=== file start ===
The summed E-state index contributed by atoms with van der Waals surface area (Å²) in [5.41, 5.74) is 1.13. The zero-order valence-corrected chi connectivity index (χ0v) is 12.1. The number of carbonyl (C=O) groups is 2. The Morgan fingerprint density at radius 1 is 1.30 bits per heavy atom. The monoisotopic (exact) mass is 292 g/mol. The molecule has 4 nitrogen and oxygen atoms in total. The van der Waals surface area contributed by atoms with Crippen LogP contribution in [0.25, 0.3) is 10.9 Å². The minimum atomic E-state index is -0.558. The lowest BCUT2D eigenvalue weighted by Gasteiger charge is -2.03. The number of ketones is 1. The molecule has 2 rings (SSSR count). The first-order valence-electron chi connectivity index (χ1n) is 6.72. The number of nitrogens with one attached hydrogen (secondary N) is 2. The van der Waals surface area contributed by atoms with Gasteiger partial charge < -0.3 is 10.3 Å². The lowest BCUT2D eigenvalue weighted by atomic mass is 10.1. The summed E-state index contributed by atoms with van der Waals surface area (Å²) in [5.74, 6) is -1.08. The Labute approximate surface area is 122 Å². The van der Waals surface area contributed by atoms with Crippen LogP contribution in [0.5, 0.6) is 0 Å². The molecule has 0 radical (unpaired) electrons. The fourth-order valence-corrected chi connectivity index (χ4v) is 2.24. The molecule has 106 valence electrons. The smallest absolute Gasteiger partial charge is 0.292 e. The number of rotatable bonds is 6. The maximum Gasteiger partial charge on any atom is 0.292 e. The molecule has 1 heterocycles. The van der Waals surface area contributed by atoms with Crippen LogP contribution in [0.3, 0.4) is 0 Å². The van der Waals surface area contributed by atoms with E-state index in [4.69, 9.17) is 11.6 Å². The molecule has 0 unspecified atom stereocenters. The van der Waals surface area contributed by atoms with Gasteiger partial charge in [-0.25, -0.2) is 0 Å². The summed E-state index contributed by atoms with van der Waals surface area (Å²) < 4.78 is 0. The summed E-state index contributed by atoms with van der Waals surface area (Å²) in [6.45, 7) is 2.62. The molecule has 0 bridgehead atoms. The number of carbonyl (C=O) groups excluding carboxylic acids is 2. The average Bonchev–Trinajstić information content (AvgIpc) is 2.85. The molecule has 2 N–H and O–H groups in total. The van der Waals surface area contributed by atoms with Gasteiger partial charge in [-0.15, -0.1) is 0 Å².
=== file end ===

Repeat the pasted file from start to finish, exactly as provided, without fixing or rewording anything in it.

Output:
The summed E-state index contributed by atoms with van der Waals surface area (Å²) in [5.41, 5.74) is 1.13. The zero-order valence-corrected chi connectivity index (χ0v) is 12.1. The number of carbonyl (C=O) groups is 2. The Morgan fingerprint density at radius 1 is 1.30 bits per heavy atom. The monoisotopic (exact) mass is 292 g/mol. The molecule has 4 nitrogen and oxygen atoms in total. The van der Waals surface area contributed by atoms with Crippen LogP contribution in [0.25, 0.3) is 10.9 Å². The minimum atomic E-state index is -0.558. The lowest BCUT2D eigenvalue weighted by Gasteiger charge is -2.03. The number of ketones is 1. The molecule has 2 rings (SSSR count). The first-order valence-electron chi connectivity index (χ1n) is 6.72. The number of nitrogens with one attached hydrogen (secondary N) is 2. The van der Waals surface area contributed by atoms with Gasteiger partial charge < -0.3 is 10.3 Å². The lowest BCUT2D eigenvalue weighted by atomic mass is 10.1. The summed E-state index contributed by atoms with van der Waals surface area (Å²) in [5.74, 6) is -1.08. The Labute approximate surface area is 122 Å². The van der Waals surface area contributed by atoms with Crippen LogP contribution in [0.5, 0.6) is 0 Å². The molecule has 0 radical (unpaired) electrons. The fourth-order valence-corrected chi connectivity index (χ4v) is 2.24. The molecule has 106 valence electrons. The smallest absolute Gasteiger partial charge is 0.292 e. The number of rotatable bonds is 6. The maximum Gasteiger partial charge on any atom is 0.292 e. The molecule has 1 heterocycles. The van der Waals surface area contributed by atoms with Crippen LogP contribution in [0.3, 0.4) is 0 Å². The van der Waals surface area contributed by atoms with E-state index in [4.69, 9.17) is 11.6 Å². The molecule has 0 unspecified atom stereocenters. The van der Waals surface area contributed by atoms with Gasteiger partial charge in [-0.25, -0.2) is 0 Å². The summed E-state index contributed by atoms with van der Waals surface area (Å²) < 4.78 is 0. The summed E-state index contributed by atoms with van der Waals surface area (Å²) in [6.45, 7) is 2.62. The molecule has 0 bridgehead atoms. The number of carbonyl (C=O) groups excluding carboxylic acids is 2. The average Bonchev–Trinajstić information content (AvgIpc) is 2.85. The molecule has 2 N–H and O–H groups in total. The van der Waals surface area contributed by atoms with Gasteiger partial charge in [-0.15, -0.1) is 0 Å².